I’ve just read the book “The Art of Unit Testing” by Roy Osherove. To tell the truth my previous knowledge on writing Unit tests was rather superficial with basic usage of nUnit and main experience in writing old-school C++ Unit tests without using any framework. My overall impression on the book is very good. The author has clear and systematic writing style, brings complete lists of pros & cons for approaches and options described.
The main ideas I got from the Book are the following:
- Good Unit test should meet the following properties:
If Unit tests do not satisfy these criteria (described in detail in the Book) then there will be very little use of them (or even harm and time waste) especially if code under the tests is changed afterwards.
- Developers often mix Unit tests with integration tests. Roy argues that real Unit tests should not have any dependencies on external subsystems, services, modules, etc. and should be executed purely in RAM. I was aware that Unit test shouldn’t interact with Database or network but it was surprising for me that UT shouldn’t also use filesystem or even system time. Author states that every test that has such external dependencies is actually an Integration test. It’s ok to have integration tests but they should be separated from true Unit tests and should be treated in a different way because they don’t have main properties of UT – trustworthiness, maintainability, high execution speed, etc.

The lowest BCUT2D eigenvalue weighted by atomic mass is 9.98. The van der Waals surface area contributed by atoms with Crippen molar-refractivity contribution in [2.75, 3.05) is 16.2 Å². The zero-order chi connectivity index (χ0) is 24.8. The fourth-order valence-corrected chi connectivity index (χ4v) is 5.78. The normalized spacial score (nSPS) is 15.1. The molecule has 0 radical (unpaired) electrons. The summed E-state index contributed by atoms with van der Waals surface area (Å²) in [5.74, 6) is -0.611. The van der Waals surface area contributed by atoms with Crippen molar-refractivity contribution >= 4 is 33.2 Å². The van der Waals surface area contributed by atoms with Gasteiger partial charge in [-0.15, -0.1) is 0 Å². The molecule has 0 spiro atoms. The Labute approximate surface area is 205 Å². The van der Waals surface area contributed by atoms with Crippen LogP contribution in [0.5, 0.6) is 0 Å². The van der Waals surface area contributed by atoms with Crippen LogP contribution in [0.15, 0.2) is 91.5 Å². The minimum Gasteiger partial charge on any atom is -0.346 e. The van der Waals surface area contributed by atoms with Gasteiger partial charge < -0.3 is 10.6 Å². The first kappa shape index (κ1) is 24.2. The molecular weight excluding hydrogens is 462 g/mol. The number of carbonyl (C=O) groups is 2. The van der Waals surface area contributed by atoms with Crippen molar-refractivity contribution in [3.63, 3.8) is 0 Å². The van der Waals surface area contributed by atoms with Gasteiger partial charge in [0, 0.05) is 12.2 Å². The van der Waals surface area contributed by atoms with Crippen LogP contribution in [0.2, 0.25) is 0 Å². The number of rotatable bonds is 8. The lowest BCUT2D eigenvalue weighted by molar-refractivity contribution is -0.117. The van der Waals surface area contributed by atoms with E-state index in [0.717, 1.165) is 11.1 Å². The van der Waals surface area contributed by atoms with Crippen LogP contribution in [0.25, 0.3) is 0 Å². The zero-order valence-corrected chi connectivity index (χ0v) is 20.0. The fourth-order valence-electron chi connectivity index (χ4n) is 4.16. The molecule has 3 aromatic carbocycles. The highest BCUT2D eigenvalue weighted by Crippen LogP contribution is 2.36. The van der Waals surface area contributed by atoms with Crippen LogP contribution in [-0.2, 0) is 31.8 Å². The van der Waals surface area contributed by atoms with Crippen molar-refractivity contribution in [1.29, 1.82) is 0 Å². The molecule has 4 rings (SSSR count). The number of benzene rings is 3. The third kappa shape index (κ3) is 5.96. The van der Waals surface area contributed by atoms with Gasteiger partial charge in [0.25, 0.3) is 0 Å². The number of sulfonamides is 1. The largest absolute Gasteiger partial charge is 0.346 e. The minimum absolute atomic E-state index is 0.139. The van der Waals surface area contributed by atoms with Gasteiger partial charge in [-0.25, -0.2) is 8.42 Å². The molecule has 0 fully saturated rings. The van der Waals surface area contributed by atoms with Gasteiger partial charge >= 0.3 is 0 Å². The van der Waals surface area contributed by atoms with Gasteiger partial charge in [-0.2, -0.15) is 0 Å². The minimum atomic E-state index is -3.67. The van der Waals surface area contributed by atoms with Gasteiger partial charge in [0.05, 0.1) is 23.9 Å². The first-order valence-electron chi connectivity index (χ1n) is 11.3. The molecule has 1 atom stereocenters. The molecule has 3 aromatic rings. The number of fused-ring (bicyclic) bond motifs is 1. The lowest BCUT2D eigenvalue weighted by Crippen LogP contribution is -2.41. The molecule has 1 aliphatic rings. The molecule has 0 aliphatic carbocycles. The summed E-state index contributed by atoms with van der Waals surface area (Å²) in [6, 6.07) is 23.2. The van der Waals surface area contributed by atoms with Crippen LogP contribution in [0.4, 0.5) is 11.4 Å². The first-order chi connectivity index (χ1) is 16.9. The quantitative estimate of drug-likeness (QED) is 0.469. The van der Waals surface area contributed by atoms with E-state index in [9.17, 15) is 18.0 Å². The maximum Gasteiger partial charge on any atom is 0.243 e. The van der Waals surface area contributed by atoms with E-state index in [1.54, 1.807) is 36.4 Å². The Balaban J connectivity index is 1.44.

- The Author praises test-driven development (TDD) throughout the book. I haven’t ever tried this software development technique, but Roy is so convincing that I’ll definitely study Kent Beck’s book “Test-Driven Development: by Example” and will try it by myself.
The Book has plenty examples based on nUnit and nSubstitute frameworks. Roy often starts with example of Unit test as it is usually developed, then describes what wrong is with this UT and finally refactors test code to fix the problems in it. The book also has an appendix that enumerates available isolation and test frameworks with short description for each of them.
“The Art of Unit Testing” refers to several other books I’ve added to my to-read list:
- “Test Driven Development: By Example” by Kent Beck
- “Working Effectively with Legacy Code” by Michael Feathers
- “Clean Code: A Handbook of Agile Software Craftsmanship” by Robert C. Martin
- “xUnit Test Patterns: Refactoring Test Code” by Gerard Meszaros